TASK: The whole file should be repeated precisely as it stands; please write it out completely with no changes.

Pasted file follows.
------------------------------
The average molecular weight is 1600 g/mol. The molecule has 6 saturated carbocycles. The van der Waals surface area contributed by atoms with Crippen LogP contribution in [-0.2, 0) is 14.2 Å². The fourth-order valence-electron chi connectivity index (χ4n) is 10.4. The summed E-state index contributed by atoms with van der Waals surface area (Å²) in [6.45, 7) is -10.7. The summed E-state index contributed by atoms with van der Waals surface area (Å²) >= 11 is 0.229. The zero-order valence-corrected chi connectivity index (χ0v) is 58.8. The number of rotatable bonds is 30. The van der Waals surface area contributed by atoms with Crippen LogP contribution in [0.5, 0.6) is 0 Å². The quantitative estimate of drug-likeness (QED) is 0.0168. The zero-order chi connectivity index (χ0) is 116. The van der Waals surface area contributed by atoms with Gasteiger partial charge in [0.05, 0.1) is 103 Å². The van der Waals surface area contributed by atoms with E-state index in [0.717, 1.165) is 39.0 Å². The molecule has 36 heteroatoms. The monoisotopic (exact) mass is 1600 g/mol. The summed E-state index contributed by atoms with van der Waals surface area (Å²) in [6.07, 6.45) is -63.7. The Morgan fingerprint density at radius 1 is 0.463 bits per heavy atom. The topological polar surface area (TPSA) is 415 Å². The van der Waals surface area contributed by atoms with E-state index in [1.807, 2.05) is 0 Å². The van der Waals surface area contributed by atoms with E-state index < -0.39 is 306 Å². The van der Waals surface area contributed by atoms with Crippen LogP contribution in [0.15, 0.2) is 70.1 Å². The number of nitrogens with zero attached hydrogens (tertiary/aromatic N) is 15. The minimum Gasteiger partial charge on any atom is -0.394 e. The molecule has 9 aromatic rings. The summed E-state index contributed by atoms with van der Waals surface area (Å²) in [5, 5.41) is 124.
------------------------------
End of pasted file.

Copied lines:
The average molecular weight is 1600 g/mol. The molecule has 6 saturated carbocycles. The van der Waals surface area contributed by atoms with Crippen LogP contribution in [-0.2, 0) is 14.2 Å². The fourth-order valence-electron chi connectivity index (χ4n) is 10.4. The summed E-state index contributed by atoms with van der Waals surface area (Å²) in [6.45, 7) is -10.7. The summed E-state index contributed by atoms with van der Waals surface area (Å²) >= 11 is 0.229. The zero-order valence-corrected chi connectivity index (χ0v) is 58.8. The number of rotatable bonds is 30. The van der Waals surface area contributed by atoms with Crippen LogP contribution in [0.5, 0.6) is 0 Å². The quantitative estimate of drug-likeness (QED) is 0.0168. The zero-order chi connectivity index (χ0) is 116. The van der Waals surface area contributed by atoms with Gasteiger partial charge in [0.05, 0.1) is 103 Å². The van der Waals surface area contributed by atoms with E-state index in [0.717, 1.165) is 39.0 Å². The molecule has 36 heteroatoms. The monoisotopic (exact) mass is 1600 g/mol. The summed E-state index contributed by atoms with van der Waals surface area (Å²) in [6.07, 6.45) is -63.7. The Morgan fingerprint density at radius 1 is 0.463 bits per heavy atom. The topological polar surface area (TPSA) is 415 Å². The van der Waals surface area contributed by atoms with E-state index in [1.807, 2.05) is 0 Å². The van der Waals surface area contributed by atoms with E-state index < -0.39 is 306 Å². The van der Waals surface area contributed by atoms with Crippen LogP contribution in [0.15, 0.2) is 70.1 Å². The number of nitrogens with zero attached hydrogens (tertiary/aromatic N) is 15. The minimum Gasteiger partial charge on any atom is -0.394 e. The molecule has 9 aromatic rings. The summed E-state index contributed by atoms with van der Waals surface area (Å²) in [5, 5.41) is 124.